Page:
Unilever shares: the best bargain buy in the FTSE 100?

Investors are cheering the latest set of full-year numbers from FTSE 100 giant Unilever. Paul Summers wonders whether it might offer the best value in the whole index.

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Today’s (8 February) update from Unilever (LSE: ULVR) has been positively received by the market with shares in the FTSE 100 consumer goods giant up nearly 3% as I type.

Should Fools like me take this as a signal that the stock is among the best bargain buys in the entire index?

Here’s my take.

Slow progress

A few things jump out at me from today’s announcement.

The first is that Unilever reported a return to volume growth in the final three months of 2023. A rise of 1.8% might not be much but it’s the first time this has gone up since the second quarter of 2021.

The company also stated that there would be a “modest improvement” in operating margin to 16.7%. That’s positive, even though it missed analyst expectations of 16.9%,

Another bit of news was the unveiling of a €1.5bn share buyback. This tends to be a good thing because a reduction in the number of shares outstanding increases the value of the remaining shares.

Notwithstanding this, CEO Hein Schumacher labelled the firm’s performance as “disappointing” and that things needed to improve.

Personally, I like this no-nonsense approach. I’m also pleased to see that Unilever seems to be paying a little less attention to pushing its green credentials.

Where’s the value?

Before this morning, Unilever stock changed hands for a little under 17 times forecast FY24 earnings. That’s not exactly cheap relative to the market as a whole.

But comparing this company to others in the FTSE 100 might not be the best strategy. After all, the index features a vast array of businesses operating in very different industries.

Interestingly, Unilever still doesn’t look cheap relative to the Consumer Defensives sector but it does look like a good deal compared to its own average valuation over the last five years.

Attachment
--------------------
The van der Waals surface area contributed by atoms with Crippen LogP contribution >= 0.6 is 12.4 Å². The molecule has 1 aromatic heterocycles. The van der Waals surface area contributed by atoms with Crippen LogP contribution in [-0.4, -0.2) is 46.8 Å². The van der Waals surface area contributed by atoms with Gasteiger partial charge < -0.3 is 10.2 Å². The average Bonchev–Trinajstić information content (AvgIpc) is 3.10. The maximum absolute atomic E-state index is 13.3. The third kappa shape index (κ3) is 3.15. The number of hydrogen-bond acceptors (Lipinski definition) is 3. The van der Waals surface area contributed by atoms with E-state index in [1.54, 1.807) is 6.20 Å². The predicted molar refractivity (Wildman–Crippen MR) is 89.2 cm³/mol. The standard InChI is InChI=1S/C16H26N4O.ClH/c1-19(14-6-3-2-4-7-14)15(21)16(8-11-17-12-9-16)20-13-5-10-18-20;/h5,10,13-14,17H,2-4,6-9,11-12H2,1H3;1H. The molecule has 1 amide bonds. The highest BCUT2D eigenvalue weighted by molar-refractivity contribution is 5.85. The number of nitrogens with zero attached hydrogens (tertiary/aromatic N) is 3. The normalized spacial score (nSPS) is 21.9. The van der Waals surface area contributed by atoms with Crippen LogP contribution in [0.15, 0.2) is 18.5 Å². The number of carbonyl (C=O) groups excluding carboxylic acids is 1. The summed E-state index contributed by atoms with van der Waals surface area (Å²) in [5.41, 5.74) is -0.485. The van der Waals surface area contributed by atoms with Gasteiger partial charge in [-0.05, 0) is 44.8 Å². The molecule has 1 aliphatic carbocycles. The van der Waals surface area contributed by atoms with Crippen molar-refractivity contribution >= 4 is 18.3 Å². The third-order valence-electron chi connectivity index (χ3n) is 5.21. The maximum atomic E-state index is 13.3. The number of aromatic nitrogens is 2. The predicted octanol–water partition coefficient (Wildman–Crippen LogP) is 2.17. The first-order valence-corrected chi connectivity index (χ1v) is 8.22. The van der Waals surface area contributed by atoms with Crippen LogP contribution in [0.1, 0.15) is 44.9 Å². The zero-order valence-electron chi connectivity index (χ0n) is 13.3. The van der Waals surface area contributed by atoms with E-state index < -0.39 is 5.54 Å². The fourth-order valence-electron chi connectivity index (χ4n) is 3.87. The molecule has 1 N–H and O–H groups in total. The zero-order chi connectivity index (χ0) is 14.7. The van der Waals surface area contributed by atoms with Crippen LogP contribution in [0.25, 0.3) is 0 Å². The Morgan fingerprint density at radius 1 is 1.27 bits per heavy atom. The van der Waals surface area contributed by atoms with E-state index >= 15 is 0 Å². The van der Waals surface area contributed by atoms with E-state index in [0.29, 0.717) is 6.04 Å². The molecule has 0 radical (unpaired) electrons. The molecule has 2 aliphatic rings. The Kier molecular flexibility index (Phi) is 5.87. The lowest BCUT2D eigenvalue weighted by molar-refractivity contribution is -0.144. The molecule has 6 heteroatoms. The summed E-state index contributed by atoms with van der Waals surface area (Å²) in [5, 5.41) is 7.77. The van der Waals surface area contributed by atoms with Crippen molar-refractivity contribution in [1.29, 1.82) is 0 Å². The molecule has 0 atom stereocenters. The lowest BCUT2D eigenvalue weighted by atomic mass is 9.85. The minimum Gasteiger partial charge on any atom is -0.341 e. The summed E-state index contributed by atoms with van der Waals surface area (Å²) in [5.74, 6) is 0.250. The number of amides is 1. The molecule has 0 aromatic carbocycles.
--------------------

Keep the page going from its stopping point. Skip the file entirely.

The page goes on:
This being the case, I think the shares could offer value if it’s assumed that cost-conscious consumers will return to branded goods when economic confidence returns. Of course, nothing can be guaranteed.

Food for thought.

Solid dividend stream

Another thing I like about Unilever is the passive income stream its shares generate. Before this morning, the shares were down to deliver a dividend yield of 4% in 2024. This is higher than that offered by a fund that tracks the return of the FTSE 100.

Importantly, the company also has a good record of hiking payouts nearly every year. I’d much prefer to see a trend like this (and receive adequate-but-growing dividends) over a sky-high yield that could end up being cut if trading slows.

Quality stock

To answer the question, I’m not sure Unilever can be described as the best bargain buy in the FTSE 100. Its sheer size means that its growth projections must remain realistic. In simple terms, this is not a stock that I expect to deliver huge gains in a single year.

However, I do regard this company as a cornerstone for a quality-focused portfolio and one that should outpace the FTSE 100 over the long term.

And as someone who would rather grow his wealth slowly but confidently, that’s good enough for me.

If I didn’t hold the shares indirectly via several funds, I’d be a buyer today.

Should you invest, the value of your investment may rise or fall and your capital is at risk. Before investing, your individual circumstances should be assessed. Consider taking independent financial advice.

Paul Summers has no position in any of the shares mentioned. The Motley Fool UK has recommended Unilever Plc. Views expressed on the companies mentioned in this article are those of the writer and therefore may differ from the official recommendations we make in our subscription services such as Share Advisor, Hidden Winners and Pro. Here at The Motley Fool we believe that considering a diverse range of insights makes us better investors.

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